Google "The Sleep Lady" I used her "Guide to a Good Night Sleep Tight" and loved it! It is not a cry it out method but after two weeks I had my baby sleeping through the night in her own bed. I can't tell you how exciting that was! I wanted to co-sleep but found that I didn't sleep when she was in the bed with me because I worried and she squirmed or wanted to breast feed all night.

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11 40

I always made sure my children were full, clean, and tired before put them in bed, if they cried n picking them up n holding them was their only reason 4crying then I did allow them to cry it out, esp. If they were tired. Picking them up only reinforced their behavior, saying if u cry long enough I will come n get u. I also didn't want it to b anyone else's responsibility to hold them until they feel asleep should they babysitt I also did not want them sleeping with me

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0 3

It doesn't work for every child. I personally couldn't bear to hear my baby cry when he was that small. I made a rule for myself... I would let him cry for 15 minutes and then I would go in and soothe him.

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0 17

Do not agree with cry it out or controlled crying...I too, was interested in learing what other parents do as alternatives to this method and I am shocked how many times I read that the cry it out method is "common sense". Quite frankly, I feel the opposite and this explains why there is so much anxiety and depression in our culture.! If you think these methods work (where a child is left alone to cry) you are wrong. All your child is learning is that he is alone, there is no one to help him/her and he just gives up (which then the parent interprets the method has worked). Between 0-6 years there is so much brain development ...crying is a signal that a parent needs to tune into, not ignore. As for going in to comfort your child at intervals, this does work for some babies, but not all. I believe do what works, but do not leave a baby or toddler to cry alone. If frustration is arising for you, then do walk out and take some time for self, switch with your partner or go back. I have found that yes, it is some work and dedication but worth it because your kids are happy, peaceful and trusting. Using the cry it out method, you pay in the long term.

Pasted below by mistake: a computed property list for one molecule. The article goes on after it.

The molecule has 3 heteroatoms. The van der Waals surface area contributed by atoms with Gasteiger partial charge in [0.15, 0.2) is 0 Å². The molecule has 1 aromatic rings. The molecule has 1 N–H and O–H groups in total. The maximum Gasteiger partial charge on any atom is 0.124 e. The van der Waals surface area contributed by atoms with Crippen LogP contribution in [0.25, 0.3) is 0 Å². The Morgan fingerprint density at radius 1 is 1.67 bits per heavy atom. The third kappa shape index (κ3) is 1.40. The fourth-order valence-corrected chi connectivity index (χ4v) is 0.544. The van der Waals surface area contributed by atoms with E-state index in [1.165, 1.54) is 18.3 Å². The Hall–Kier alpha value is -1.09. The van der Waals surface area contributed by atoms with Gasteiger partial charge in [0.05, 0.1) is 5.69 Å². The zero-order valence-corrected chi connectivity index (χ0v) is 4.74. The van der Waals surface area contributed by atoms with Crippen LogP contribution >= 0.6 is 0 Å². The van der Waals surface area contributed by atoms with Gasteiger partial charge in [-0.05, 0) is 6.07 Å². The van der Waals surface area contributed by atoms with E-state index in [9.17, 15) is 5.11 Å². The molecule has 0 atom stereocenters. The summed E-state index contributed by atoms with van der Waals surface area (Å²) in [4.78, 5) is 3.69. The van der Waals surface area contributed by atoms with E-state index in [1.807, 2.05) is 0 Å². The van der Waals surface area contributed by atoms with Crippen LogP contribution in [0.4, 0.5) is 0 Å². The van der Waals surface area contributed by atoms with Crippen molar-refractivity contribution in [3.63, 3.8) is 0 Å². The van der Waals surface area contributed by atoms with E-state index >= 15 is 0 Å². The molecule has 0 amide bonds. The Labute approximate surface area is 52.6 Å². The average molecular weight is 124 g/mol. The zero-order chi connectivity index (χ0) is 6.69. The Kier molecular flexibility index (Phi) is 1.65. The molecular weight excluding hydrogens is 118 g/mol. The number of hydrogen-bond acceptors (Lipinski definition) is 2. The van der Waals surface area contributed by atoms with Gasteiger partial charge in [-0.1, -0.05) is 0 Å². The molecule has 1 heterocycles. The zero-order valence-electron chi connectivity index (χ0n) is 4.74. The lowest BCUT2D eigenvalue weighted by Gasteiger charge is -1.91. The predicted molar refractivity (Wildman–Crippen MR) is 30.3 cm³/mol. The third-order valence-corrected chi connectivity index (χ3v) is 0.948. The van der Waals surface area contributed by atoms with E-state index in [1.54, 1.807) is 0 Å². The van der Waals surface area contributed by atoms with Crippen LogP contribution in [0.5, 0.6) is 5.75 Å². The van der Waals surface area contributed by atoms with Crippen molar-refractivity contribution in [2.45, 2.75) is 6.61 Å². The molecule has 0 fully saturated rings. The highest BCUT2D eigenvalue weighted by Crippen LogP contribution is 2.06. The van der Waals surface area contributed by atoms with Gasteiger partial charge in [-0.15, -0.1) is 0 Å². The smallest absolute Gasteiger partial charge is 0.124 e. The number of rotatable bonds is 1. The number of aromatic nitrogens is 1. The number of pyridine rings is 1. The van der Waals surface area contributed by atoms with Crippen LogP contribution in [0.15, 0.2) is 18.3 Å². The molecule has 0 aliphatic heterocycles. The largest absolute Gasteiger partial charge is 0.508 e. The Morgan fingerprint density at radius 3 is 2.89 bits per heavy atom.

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5 30

I am interested to see what YOUR definition of CIO is, because a LOT of people are mislead on what this method ACTUALLY is...

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0 4

My youngest and 5 month old son will occasionally let me lay him in his crib when he is still awake and full and tired and he will go to sleep all on his own. I thought that was self soothing? Most people on here are saying their kids don't need anything but then why are they crying? That tells me they need something. If my son cries I go in and get him. And I have a 2 year old that successfully goes to sleep on his own. But it took some work. I don't believe letting a baby that doesn't understand just cry and cry. And I think it's a sad thing to "get used to". People with little ones don't get very much sleep. That's how it is. You deal with it.

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11 11

Cry it out never worked with either of my children. They would just cry and keep crying and As someone else said on here, I'm supposed to be their mom, their protector, and just leaving them to cry made me feel like I was abandoning them. I actually use a modified version of a sleep technique I saw on Supernanny.

I put my daughter to bed, have kisses, hugs, goodnites, love yous and all that. Then I put on a soft CD (Enya's Watermark over and over on one disc). I go to her doorway and sit for a couple of minutes until she's asleep or almost asleep. She can't see me, and it if weren't for the creaky as hell floors, I wouldn't even have to sit there at all. But knowing that Momma is there if she needs me helps her greatly, and keeps me sane with no crying and screaming.

I think different methods work better for different parents and children. And it shouldn't matter what others think. If it works for your family and you're happy with it, then that's all that matters. =)

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235 30